Inter-Tree Variation in the Chemical Composition of Boswellia papyrifera Oleo-Gum-Resin
Abstract Frankincense is a fragrant resin produced by Boswellia species, and has been used for centuries as a perfume, medicine, and incense, and is an important cosmetic and therapeutic product today. A number of studies have been conducted on the resin essential oils, but many have used commercial sources outside of the country of origin, leading to potential taxonomic confusion or misidentification. Individual Boswellia papyrifera resin samples were each obtained directly from 11 individual trees in Sudan, hydrodistilled, the volatile phytochemicals determined by gas chromatographic methods, and the chemical compositions subjected to cluster analysis. All samples were very similar, with high levels of octyl acetate (49.5%-81.0%) and octanol (6.5%-13.7%), and varying levels of diterpenoids (6.6%-32.7%). The cluster analysis indicated 3 highly similar groups, defined by (1) relatively higher levels of octyl acetate (58.9%-81.0%), but with low levels of diterpenoids (6.6%-18.6%); (2) relatively lower levels of octyl acetate (49.5%-61.3%), but with a higher proportion of diterpenoids (19.0%-22.8%); and (3) with octyl acetate (51.6%) and diterpenoids (32.7%).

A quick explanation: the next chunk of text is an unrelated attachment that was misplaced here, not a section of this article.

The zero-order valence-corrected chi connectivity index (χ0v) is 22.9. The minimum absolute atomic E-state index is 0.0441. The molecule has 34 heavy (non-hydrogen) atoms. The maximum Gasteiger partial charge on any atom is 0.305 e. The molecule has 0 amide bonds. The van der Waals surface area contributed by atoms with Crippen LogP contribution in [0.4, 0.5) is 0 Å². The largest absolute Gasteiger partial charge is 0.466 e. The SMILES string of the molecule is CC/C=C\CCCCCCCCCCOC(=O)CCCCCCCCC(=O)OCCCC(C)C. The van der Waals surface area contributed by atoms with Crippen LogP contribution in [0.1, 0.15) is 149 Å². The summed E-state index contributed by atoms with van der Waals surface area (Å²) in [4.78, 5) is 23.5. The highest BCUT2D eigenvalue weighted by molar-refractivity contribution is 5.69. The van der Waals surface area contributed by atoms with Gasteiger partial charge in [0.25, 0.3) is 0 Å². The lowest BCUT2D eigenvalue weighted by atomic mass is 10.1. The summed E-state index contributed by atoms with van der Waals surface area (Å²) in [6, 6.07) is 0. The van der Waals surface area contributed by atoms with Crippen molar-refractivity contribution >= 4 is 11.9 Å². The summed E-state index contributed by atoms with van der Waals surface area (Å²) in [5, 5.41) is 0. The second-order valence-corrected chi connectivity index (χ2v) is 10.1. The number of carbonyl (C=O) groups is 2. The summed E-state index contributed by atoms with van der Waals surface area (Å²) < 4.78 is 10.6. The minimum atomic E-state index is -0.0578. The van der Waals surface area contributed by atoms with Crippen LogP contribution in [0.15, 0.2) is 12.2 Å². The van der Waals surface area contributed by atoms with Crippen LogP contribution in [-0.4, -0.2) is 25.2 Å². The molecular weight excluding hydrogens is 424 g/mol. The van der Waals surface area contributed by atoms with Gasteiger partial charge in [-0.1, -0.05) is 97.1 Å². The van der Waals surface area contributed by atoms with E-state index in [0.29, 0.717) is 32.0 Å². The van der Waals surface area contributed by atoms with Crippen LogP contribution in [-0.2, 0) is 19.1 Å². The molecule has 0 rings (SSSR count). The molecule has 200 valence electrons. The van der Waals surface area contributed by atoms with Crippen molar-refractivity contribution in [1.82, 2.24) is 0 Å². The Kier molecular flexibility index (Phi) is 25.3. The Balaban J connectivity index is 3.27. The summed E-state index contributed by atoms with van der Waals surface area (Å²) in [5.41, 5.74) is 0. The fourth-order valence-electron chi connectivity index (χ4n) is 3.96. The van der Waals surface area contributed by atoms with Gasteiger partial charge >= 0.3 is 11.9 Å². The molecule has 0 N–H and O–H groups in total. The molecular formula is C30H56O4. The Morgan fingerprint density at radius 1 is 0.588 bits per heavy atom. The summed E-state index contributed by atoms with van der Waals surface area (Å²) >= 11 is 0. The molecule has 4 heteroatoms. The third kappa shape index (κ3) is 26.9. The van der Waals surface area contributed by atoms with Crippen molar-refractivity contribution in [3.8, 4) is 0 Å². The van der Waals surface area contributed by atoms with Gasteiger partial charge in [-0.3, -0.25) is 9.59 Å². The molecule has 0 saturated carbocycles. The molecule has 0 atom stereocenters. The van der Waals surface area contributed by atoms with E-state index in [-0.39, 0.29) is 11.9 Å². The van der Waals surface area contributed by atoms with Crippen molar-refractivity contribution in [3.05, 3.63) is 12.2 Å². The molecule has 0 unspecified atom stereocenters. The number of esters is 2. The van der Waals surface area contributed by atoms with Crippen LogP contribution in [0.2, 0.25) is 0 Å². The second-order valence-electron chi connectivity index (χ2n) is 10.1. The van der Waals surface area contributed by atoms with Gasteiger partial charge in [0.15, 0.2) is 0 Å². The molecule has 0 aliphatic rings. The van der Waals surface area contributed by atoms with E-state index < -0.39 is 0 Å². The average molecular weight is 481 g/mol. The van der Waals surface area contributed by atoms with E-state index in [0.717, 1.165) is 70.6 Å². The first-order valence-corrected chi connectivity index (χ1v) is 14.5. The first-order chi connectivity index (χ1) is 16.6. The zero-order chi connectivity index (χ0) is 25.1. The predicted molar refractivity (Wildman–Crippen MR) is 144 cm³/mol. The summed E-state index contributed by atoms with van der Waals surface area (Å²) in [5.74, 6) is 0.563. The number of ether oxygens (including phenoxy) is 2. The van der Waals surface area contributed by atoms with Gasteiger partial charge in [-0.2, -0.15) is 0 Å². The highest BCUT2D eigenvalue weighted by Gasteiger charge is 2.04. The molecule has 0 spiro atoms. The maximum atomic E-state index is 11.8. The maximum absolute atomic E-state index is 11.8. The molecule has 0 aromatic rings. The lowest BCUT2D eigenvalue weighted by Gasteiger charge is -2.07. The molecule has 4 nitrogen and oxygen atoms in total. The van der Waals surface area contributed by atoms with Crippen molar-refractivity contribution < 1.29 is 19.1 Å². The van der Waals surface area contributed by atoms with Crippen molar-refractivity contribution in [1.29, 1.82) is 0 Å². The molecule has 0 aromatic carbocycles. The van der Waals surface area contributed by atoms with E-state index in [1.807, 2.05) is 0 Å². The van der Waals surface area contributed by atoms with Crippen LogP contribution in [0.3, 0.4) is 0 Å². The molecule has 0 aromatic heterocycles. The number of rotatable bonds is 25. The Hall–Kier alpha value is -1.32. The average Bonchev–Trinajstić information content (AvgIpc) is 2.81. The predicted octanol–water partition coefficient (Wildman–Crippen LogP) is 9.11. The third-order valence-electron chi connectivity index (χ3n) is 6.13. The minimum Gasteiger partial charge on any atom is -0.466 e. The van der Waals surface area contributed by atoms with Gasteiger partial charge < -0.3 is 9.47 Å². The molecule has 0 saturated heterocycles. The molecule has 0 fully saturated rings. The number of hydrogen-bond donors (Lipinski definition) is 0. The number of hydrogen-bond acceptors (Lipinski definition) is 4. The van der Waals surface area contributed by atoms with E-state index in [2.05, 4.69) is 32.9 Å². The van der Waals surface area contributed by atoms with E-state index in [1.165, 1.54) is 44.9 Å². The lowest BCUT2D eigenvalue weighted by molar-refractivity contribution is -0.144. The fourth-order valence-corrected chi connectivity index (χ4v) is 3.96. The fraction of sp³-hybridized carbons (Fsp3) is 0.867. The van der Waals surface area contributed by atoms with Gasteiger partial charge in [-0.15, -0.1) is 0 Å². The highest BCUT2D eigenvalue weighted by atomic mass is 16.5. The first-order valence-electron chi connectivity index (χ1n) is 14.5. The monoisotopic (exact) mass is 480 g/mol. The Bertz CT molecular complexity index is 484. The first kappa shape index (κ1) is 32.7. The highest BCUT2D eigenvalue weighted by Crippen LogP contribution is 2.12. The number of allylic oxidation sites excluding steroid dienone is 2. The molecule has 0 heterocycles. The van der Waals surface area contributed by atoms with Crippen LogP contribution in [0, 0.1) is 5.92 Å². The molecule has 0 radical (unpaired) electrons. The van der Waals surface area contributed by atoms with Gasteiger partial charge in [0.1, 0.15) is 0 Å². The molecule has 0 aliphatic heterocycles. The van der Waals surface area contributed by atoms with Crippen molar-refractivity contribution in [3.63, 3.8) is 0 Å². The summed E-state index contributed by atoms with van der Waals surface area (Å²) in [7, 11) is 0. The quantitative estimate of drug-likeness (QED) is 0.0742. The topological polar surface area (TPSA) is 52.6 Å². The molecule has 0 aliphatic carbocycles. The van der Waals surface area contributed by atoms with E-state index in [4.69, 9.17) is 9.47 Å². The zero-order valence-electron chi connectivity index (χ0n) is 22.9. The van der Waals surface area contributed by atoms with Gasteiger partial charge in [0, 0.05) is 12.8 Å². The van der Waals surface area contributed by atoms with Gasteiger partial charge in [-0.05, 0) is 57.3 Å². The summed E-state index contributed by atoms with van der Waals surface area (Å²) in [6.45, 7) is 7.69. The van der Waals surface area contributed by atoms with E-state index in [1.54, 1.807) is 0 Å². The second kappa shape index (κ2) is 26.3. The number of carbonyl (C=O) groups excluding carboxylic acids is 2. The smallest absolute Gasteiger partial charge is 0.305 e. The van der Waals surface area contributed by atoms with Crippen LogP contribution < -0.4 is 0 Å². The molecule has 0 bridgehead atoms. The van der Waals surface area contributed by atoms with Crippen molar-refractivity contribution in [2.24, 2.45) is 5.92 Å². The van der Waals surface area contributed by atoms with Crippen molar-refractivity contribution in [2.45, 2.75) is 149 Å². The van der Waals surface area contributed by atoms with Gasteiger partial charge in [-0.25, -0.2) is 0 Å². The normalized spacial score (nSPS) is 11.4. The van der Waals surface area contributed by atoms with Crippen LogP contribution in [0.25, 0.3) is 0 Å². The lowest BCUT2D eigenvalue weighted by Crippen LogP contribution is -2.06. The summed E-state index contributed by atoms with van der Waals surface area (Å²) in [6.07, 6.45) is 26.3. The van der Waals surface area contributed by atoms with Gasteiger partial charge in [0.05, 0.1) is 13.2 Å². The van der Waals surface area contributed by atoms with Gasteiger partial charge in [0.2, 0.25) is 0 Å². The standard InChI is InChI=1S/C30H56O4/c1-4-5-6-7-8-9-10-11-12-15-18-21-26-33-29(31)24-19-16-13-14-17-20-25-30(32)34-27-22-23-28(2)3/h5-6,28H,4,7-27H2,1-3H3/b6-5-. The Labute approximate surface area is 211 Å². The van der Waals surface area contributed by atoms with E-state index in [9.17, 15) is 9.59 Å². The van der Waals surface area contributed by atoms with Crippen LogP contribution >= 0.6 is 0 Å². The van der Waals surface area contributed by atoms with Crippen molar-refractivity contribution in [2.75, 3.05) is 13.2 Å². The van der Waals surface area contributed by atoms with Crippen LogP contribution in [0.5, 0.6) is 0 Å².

Introduction Frankincense is a natural plant resin widely valued for its aromatic and therapeutic uses.1 It is produced by species in the genus Boswellia (Burseraceae: Sapindales), a group of approximately 24 species of small trees often featuring compound leaves, exfoliating bark, and a deep red resiniferous bark layer.2 The resin is produced and stored in resin canals in the bark, and is exuded when the bark is broken, either by an animal (such as a boring beetle) or intentionally by humans to extract the resin.2 Frankincense has been used and traded internationally for thousands of years for its use in traditional medicine, perfumery, cosmetics, and religious ceremonies. It is still used for these purposes today.1 In addition, essential oils and extracts derived from frankincense resins have become ingredients in supplements, aromatherapy, and complementary/alternative medicine. The essential oils and heavy terpenes in the resins have shown notable biological activity.3 A number of studies have been conducted on frankincense essential oils, but many of these used resins obtained from commercial sources outside of the country of origin, potentially leading to taxonomic confusion. Most Boswellia species produce essential oils dominated by mono- and sesquiterpenes, particularly α-pinene, α-thujene, sabinene, limonene, myrcene, p-cymene, and β-caryophyllene.3 Boswellia occulta is a unique exception, with an essential oil dominated by methoxyalkanes.4 Boswellia papyrifera is found across Sahelian east and central Africa, with major populations in Ethiopia, Eritrea, and Sudan, and is perhaps the most-traded frankincense species in terms of volume.2, 5 The essential oil has been reported to contain high levels of octyl acetate and octanol; however, many of these studies have been conducted on commercial samples obtained outside of the species’ range states.6–10 Significant concerns about the conservation status and sustainability of trade of B papyrifera have been raised, making proper identification of these resins a key priority.5 In this study, we present a characterization of the resin essential oils of vouchered single-tree samples taken in South Kordofan, Sudan.Results The B papyrifera resin essential oils of 11 individual trees (samples A-K) were obtained by hydrodistillation in yields of 1.32% to 2.72% (w/w) as colorless to pale yellow oils. The chemical composition of each sample is reported in Table 1.